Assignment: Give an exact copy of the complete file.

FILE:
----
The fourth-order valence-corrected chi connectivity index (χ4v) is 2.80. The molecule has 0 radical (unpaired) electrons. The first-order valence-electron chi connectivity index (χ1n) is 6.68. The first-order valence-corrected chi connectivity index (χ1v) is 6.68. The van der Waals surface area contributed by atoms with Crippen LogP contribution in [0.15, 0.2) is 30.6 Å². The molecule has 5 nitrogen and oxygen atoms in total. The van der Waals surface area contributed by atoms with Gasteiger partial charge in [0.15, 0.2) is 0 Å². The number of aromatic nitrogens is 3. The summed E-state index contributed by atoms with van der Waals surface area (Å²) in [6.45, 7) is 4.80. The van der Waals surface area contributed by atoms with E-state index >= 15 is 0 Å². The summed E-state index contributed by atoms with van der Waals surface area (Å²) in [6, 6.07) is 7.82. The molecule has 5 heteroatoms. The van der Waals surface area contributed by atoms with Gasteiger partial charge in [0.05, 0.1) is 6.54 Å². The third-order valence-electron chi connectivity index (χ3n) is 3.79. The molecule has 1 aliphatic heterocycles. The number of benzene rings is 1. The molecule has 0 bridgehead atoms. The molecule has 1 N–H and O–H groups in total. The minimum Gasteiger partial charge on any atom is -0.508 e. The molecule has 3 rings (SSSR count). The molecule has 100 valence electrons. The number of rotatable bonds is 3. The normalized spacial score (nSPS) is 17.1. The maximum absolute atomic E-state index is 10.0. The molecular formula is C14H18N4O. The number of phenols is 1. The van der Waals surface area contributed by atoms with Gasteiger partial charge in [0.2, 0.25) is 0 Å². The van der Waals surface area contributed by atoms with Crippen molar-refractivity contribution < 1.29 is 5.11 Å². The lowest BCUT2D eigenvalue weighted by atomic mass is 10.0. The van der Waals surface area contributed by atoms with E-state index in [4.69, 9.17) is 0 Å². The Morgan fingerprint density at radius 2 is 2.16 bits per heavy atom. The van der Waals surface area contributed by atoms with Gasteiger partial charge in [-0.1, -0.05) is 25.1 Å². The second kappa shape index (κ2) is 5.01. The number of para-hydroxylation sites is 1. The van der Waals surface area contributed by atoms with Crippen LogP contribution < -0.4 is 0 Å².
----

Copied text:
The fourth-order valence-corrected chi connectivity index (χ4v) is 2.80. The molecule has 0 radical (unpaired) electrons. The first-order valence-electron chi connectivity index (χ1n) is 6.68. The first-order valence-corrected chi connectivity index (χ1v) is 6.68. The van der Waals surface area contributed by atoms with Crippen LogP contribution in [0.15, 0.2) is 30.6 Å². The molecule has 5 nitrogen and oxygen atoms in total. The van der Waals surface area contributed by atoms with Gasteiger partial charge in [0.15, 0.2) is 0 Å². The number of aromatic nitrogens is 3. The summed E-state index contributed by atoms with van der Waals surface area (Å²) in [6.45, 7) is 4.80. The van der Waals surface area contributed by atoms with E-state index >= 15 is 0 Å². The summed E-state index contributed by atoms with van der Waals surface area (Å²) in [6, 6.07) is 7.82. The molecule has 5 heteroatoms. The van der Waals surface area contributed by atoms with Gasteiger partial charge in [0.05, 0.1) is 6.54 Å². The third-order valence-electron chi connectivity index (χ3n) is 3.79. The molecule has 1 aliphatic heterocycles. The number of benzene rings is 1. The molecule has 0 bridgehead atoms. The molecule has 1 N–H and O–H groups in total. The minimum Gasteiger partial charge on any atom is -0.508 e. The molecule has 3 rings (SSSR count). The molecule has 100 valence electrons. The number of rotatable bonds is 3. The normalized spacial score (nSPS) is 17.1. The maximum absolute atomic E-state index is 10.0. The molecular formula is C14H18N4O. The number of phenols is 1. The van der Waals surface area contributed by atoms with Gasteiger partial charge in [0.2, 0.25) is 0 Å². The van der Waals surface area contributed by atoms with Crippen molar-refractivity contribution < 1.29 is 5.11 Å². The lowest BCUT2D eigenvalue weighted by atomic mass is 10.0. The van der Waals surface area contributed by atoms with E-state index in [4.69, 9.17) is 0 Å². The Morgan fingerprint density at radius 2 is 2.16 bits per heavy atom. The van der Waals surface area contributed by atoms with Gasteiger partial charge in [-0.1, -0.05) is 25.1 Å². The second kappa shape index (κ2) is 5.01. The number of para-hydroxylation sites is 1. The van der Waals surface area contributed by atoms with Crippen LogP contribution < -0.4 is 0 Å².